Flirtations, ‘Nothing But a Heartache’ (11/01/69)

Nothing But a Heartache, the Flirta­tions (Deram DES 18028)

The Flirtations are the latest in a line of black girls’ singing groups that includes, among others, the Crystals, the Shirelles, and the Supremes. At their best they begin to approach the gran­deur and excitement of the Chantels; usually, they sound like the Marvelletes working over waste tracks for a Motown album. Their problem isn’t talent, but material. All but one of the cuts on their first album are co-authored by Wayne Bickerton (the girls Liverpool producer–they’re Southern chicks that decided to start over again in England, a la the Walker Brothers & Jimi Hendrix) and Tony Waddington. The best tracks follow a simple formula: about three lines to a song, repeated over and over in the face of a blinding wall of horns, drums, and piano. The lead singer has to carry it, expressing real emotion with up-tempo impact, never allowing the listener to escape The Plea. Which is to say that while producer Bickerton could have carried off “Da Da Ron Ron,” he would have fallen down flat it he’d tried something like “Walking in the Rain.”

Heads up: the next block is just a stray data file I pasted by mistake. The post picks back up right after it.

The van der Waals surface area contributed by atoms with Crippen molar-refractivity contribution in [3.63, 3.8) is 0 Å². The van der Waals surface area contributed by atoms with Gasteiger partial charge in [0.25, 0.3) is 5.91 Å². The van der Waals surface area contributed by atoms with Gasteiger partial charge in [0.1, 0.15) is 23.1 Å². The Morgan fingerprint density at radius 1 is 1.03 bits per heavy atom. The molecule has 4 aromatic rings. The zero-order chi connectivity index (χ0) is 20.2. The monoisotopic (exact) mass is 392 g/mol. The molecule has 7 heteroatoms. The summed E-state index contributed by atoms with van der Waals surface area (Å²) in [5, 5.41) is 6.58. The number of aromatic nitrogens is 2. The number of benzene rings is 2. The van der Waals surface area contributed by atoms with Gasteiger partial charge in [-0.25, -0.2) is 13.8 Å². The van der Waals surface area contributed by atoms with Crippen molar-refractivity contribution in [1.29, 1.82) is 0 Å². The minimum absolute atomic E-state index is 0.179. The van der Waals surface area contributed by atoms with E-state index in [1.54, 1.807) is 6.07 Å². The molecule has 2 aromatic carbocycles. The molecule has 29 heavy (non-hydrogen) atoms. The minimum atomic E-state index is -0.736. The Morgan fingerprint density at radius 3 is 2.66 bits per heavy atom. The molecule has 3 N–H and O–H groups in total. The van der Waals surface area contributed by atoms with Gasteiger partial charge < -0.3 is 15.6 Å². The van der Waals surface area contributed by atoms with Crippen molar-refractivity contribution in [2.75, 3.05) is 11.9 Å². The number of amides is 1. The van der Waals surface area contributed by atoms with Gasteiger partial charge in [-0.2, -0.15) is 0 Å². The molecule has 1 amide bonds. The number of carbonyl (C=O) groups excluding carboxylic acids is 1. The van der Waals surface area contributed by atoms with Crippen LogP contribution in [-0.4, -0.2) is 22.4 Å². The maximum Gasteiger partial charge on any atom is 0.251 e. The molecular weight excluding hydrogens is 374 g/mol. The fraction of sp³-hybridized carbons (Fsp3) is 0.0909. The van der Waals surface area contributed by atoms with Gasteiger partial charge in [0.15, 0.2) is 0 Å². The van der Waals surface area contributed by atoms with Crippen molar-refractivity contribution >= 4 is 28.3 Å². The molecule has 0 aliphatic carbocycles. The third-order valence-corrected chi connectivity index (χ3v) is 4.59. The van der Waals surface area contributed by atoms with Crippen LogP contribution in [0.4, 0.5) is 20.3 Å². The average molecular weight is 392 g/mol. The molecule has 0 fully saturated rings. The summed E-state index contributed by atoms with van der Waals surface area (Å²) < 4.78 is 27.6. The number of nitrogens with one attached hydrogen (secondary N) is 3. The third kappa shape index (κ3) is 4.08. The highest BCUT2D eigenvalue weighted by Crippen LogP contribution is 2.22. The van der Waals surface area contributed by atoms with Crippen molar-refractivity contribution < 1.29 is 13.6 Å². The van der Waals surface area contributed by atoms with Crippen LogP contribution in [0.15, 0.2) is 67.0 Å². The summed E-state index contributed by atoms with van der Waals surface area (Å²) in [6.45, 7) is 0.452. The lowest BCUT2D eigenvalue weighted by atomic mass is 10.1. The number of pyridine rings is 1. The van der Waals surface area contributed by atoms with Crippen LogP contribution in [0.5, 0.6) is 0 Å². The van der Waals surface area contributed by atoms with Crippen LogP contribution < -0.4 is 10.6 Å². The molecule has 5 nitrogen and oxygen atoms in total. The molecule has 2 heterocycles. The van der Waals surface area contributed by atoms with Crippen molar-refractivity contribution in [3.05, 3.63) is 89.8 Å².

“Nothing But a Heartache” sold half a million as a single last Spring, and it doesn’t even have a good beat. That should give one some idea of the scope of the girls’ vocal talents. It’s “Need Your Loving” that showcases everything the Flirtations and Bickerton have got to offer. Simply, Bickerton does with horns and a hard rock band (a drum­mer with the sound of Ginger Baker and the timing of Buttrey, a guitarist that evokes images of Steve livid with rage, and a bassist with the freedom of Bruce) what Spector did with strings and cho­ruses. The variety of the horn sound, catching both highs and lows, the superb timing of the band itself, and the call-response of the lead singer and her chorus is astounding. Bickerton breaks up the surging momentum of the cut with a drastic chord change, and yet sustains the excitement by using the bass to parallel the lines of the lead singer. They are that tight. By the end of the song the girls in the background are singing horn riffs. There’s a sense of chaos, the feel­ing that the entire production is ready to explode from the pressure it itself has brought into being.

I’d rank this track with anything Spec­tor ever did with the Crystals. Like “Da Do Ron Ron,” the Flirtations’ “Need Your Love” is hard rock–a very special, treasured kind, the kind only young girls can create.

The rest of the record has its moments, and is listenable, thought it doesn’t stand up as an album. I still recommend it without reservation to any fan of the Crystals, the Chantels, the Ronettes, or the Vandellas who’s been wondering where that good sound went. The sound is here on this record–not a lot, but enough. Those who long for it will understand.

Rolling Stone, November 1, 1969

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